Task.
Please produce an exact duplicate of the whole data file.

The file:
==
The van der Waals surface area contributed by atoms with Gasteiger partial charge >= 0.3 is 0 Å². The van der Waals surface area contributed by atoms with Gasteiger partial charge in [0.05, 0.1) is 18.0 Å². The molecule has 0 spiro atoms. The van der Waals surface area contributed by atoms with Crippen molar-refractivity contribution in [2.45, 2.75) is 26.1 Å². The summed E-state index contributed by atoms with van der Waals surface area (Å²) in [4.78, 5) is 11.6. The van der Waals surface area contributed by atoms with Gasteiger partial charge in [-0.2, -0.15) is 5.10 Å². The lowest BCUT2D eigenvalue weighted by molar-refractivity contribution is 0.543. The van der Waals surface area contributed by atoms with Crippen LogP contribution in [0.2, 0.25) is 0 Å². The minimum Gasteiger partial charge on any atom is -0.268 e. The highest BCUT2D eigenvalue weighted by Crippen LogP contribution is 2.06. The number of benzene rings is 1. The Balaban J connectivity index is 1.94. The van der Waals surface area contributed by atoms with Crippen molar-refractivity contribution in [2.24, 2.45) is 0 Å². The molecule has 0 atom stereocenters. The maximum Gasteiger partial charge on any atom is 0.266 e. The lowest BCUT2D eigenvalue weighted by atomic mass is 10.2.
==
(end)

The van der Waals surface area contributed by atoms with Gasteiger partial charge >= 0.3 is 0 Å². The van der Waals surface area contributed by atoms with Gasteiger partial charge in [0.05, 0.1) is 18.0 Å². The molecule has 0 spiro atoms. The van der Waals surface area contributed by atoms with Crippen molar-refractivity contribution in [2.45, 2.75) is 26.1 Å². The summed E-state index contributed by atoms with van der Waals surface area (Å²) in [4.78, 5) is 11.6. The van der Waals surface area contributed by atoms with Gasteiger partial charge in [-0.2, -0.15) is 5.10 Å². The lowest BCUT2D eigenvalue weighted by molar-refractivity contribution is 0.543. The van der Waals surface area contributed by atoms with Crippen LogP contribution in [0.2, 0.25) is 0 Å². The minimum Gasteiger partial charge on any atom is -0.268 e. The highest BCUT2D eigenvalue weighted by Crippen LogP contribution is 2.06. The number of benzene rings is 1. The Balaban J connectivity index is 1.94. The van der Waals surface area contributed by atoms with Crippen molar-refractivity contribution in [2.24, 2.45) is 0 Å². The molecule has 0 atom stereocenters. The maximum Gasteiger partial charge on any atom is 0.266 e. The lowest BCUT2D eigenvalue weighted by atomic mass is 10.2.